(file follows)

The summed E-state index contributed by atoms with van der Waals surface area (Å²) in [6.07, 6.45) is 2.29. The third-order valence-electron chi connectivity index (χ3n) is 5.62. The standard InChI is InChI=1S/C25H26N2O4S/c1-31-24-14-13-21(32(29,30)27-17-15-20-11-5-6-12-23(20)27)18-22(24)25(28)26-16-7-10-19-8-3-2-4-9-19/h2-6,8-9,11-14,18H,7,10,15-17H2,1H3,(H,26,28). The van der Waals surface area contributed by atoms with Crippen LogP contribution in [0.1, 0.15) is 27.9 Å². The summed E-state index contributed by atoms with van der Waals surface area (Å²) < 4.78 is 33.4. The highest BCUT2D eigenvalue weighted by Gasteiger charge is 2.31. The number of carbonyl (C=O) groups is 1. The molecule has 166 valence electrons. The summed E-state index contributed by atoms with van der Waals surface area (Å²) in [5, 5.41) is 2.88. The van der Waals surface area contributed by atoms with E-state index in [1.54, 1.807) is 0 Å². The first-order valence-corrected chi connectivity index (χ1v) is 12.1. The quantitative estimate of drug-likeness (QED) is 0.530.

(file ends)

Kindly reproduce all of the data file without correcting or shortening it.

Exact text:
The summed E-state index contributed by atoms with van der Waals surface area (Å²) in [6.07, 6.45) is 2.29. The third-order valence-electron chi connectivity index (χ3n) is 5.62. The standard InChI is InChI=1S/C25H26N2O4S/c1-31-24-14-13-21(32(29,30)27-17-15-20-11-5-6-12-23(20)27)18-22(24)25(28)26-16-7-10-19-8-3-2-4-9-19/h2-6,8-9,11-14,18H,7,10,15-17H2,1H3,(H,26,28). The van der Waals surface area contributed by atoms with Crippen LogP contribution in [0.1, 0.15) is 27.9 Å². The summed E-state index contributed by atoms with van der Waals surface area (Å²) < 4.78 is 33.4. The highest BCUT2D eigenvalue weighted by Gasteiger charge is 2.31. The number of carbonyl (C=O) groups is 1. The molecule has 166 valence electrons. The summed E-state index contributed by atoms with van der Waals surface area (Å²) in [5, 5.41) is 2.88. The van der Waals surface area contributed by atoms with E-state index in [1.54, 1.807) is 0 Å². The first-order valence-corrected chi connectivity index (χ1v) is 12.1. The quantitative estimate of drug-likeness (QED) is 0.530.